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July 4, 2008

In Cantabria

©OCEANA/ Jesús Renedo


First thing in the morning, we returned to the Llanes Canyon and submerged the ROV up to 240 meters depth. We documented the flat, sandy seabed with low density of organisms. Although we did find various specimens of the anemone Actinauge richardi, holothurians Eostichopus regalis and sea urchins Echinus acutus. It seems especially important that we are recording few fish sightings during the entire campaign off the Cantabrian coast.

On our way to the next port, Santander, we dove in front of Cape Oyambre, less than 1 nautical mile away. Despite the low visibility, we spotted various species of sponges, sea urchins and mullets (Mullus surmuletus) on the mixed seabed comprised of stones, rocks and sand.

We recorded the depth in order to carry out a dive with the ROV in the Torriente seamount, but we had to change our plans because we found an abandoned net hanging across the rocks and could not risk the ROV getting tangled in it.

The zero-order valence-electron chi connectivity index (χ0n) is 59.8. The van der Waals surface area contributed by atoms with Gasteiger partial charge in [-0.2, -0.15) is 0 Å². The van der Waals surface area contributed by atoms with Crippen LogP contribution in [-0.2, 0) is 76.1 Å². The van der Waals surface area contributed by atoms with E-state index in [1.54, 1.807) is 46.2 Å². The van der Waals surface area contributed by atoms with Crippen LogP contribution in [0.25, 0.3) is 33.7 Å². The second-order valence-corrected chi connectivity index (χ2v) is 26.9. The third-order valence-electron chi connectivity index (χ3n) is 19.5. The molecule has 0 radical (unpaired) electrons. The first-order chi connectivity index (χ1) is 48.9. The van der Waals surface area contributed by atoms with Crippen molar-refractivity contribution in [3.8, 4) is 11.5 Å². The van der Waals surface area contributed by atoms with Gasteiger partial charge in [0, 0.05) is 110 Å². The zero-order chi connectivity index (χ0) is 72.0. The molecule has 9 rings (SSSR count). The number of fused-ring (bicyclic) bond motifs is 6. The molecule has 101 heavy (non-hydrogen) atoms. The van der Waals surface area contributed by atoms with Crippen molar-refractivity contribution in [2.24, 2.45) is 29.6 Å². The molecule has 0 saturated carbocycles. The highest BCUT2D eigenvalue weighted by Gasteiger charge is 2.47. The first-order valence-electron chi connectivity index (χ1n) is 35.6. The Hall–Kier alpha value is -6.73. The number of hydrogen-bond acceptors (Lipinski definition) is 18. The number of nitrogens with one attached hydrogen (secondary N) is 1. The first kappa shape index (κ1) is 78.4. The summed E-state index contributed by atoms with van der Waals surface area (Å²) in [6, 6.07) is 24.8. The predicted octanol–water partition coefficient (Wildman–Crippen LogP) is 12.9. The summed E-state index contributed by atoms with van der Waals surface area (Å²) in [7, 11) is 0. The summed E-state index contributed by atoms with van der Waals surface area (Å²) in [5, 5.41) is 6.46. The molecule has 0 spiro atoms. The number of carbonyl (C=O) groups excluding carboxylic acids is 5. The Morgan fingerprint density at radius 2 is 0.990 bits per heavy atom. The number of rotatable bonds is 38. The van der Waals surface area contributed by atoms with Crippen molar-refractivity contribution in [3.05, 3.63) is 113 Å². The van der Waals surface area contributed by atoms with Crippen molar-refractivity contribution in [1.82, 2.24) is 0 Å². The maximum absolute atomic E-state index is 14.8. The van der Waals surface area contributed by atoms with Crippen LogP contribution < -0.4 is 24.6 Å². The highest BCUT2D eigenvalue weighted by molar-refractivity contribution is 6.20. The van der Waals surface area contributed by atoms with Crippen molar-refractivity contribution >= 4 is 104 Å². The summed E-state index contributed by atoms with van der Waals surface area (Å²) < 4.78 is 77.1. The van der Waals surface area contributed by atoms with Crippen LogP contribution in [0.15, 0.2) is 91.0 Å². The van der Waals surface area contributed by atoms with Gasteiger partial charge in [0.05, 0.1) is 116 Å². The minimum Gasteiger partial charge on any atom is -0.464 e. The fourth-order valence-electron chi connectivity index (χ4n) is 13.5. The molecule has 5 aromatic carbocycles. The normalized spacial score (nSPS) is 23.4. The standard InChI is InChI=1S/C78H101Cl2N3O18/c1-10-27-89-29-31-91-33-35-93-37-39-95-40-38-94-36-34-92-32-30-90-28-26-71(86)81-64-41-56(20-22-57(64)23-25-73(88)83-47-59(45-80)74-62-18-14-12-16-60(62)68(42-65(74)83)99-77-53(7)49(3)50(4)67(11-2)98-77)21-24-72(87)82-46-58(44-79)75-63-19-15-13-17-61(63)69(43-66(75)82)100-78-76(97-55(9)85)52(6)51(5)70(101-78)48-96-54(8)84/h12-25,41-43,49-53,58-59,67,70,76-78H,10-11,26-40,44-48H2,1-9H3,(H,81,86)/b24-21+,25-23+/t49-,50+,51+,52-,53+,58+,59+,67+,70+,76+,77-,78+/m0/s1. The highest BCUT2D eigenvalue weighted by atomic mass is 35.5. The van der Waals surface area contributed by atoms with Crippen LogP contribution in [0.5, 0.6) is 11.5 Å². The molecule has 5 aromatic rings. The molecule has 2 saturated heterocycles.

In the Cabezo Coraje seamount, in front of Calderón point, we submerged the ROV to 80 meters depth. We found a sponge field comprised of Phakellia ventilabrum on the rocky, sandy seabed. This species usually occurs in places with strong currents where suspended organisms are easy to catch.

We also documented other sponges from the Geodia sp. family, yellow tree coral Dendrophyllia cornigera, brachipods, gorgonians (Eunicella verrucosa, Paramuricea cf. placomus), bryozoans and sea stars (Masthasterias glacialis, Chaetaster longipes). As far as fish species are concerned, we found cuckoo wrasse (Labrus bimaculatus), seabass (Serranus cabrilla), rainbow wrasse (Coris julis) and pollack (Pollachius pollachius).

During the trip, we sighted a group of common dolphins (Dephinus delphis) comprised of approximately 25 individuals in front of Ruiloba Point. There were 5 calves amongst the group and that is probably why they were quite skittish as they passed alongside the boat. Later, we sighted another group of 8 bottlenose dolphins (Tursiops truncatus) approximately 5 miles from the coast in front of Calderón Point.